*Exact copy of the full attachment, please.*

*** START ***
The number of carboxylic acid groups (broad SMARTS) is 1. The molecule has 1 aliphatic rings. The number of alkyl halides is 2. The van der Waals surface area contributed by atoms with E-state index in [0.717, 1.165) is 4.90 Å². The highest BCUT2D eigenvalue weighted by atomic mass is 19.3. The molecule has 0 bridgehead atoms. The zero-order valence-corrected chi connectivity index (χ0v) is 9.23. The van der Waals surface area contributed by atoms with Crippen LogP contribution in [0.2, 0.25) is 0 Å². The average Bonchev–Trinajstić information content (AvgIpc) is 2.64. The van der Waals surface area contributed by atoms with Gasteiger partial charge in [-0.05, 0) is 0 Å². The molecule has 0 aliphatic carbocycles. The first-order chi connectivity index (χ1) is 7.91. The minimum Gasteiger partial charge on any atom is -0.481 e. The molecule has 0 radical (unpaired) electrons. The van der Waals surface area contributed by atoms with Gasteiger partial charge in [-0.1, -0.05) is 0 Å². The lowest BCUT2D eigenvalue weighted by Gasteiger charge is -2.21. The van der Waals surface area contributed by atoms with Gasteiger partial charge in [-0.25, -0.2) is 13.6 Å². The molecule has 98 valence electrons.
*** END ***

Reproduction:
The number of carboxylic acid groups (broad SMARTS) is 1. The molecule has 1 aliphatic rings. The number of alkyl halides is 2. The van der Waals surface area contributed by atoms with E-state index in [0.717, 1.165) is 4.90 Å². The highest BCUT2D eigenvalue weighted by atomic mass is 19.3. The molecule has 0 bridgehead atoms. The zero-order valence-corrected chi connectivity index (χ0v) is 9.23. The van der Waals surface area contributed by atoms with Crippen LogP contribution in [0.2, 0.25) is 0 Å². The average Bonchev–Trinajstić information content (AvgIpc) is 2.64. The van der Waals surface area contributed by atoms with Gasteiger partial charge in [-0.05, 0) is 0 Å². The molecule has 0 aliphatic carbocycles. The first-order chi connectivity index (χ1) is 7.91. The minimum Gasteiger partial charge on any atom is -0.481 e. The molecule has 0 radical (unpaired) electrons. The van der Waals surface area contributed by atoms with Gasteiger partial charge in [-0.1, -0.05) is 0 Å². The lowest BCUT2D eigenvalue weighted by Gasteiger charge is -2.21. The van der Waals surface area contributed by atoms with Gasteiger partial charge in [-0.25, -0.2) is 13.6 Å². The molecule has 98 valence electrons.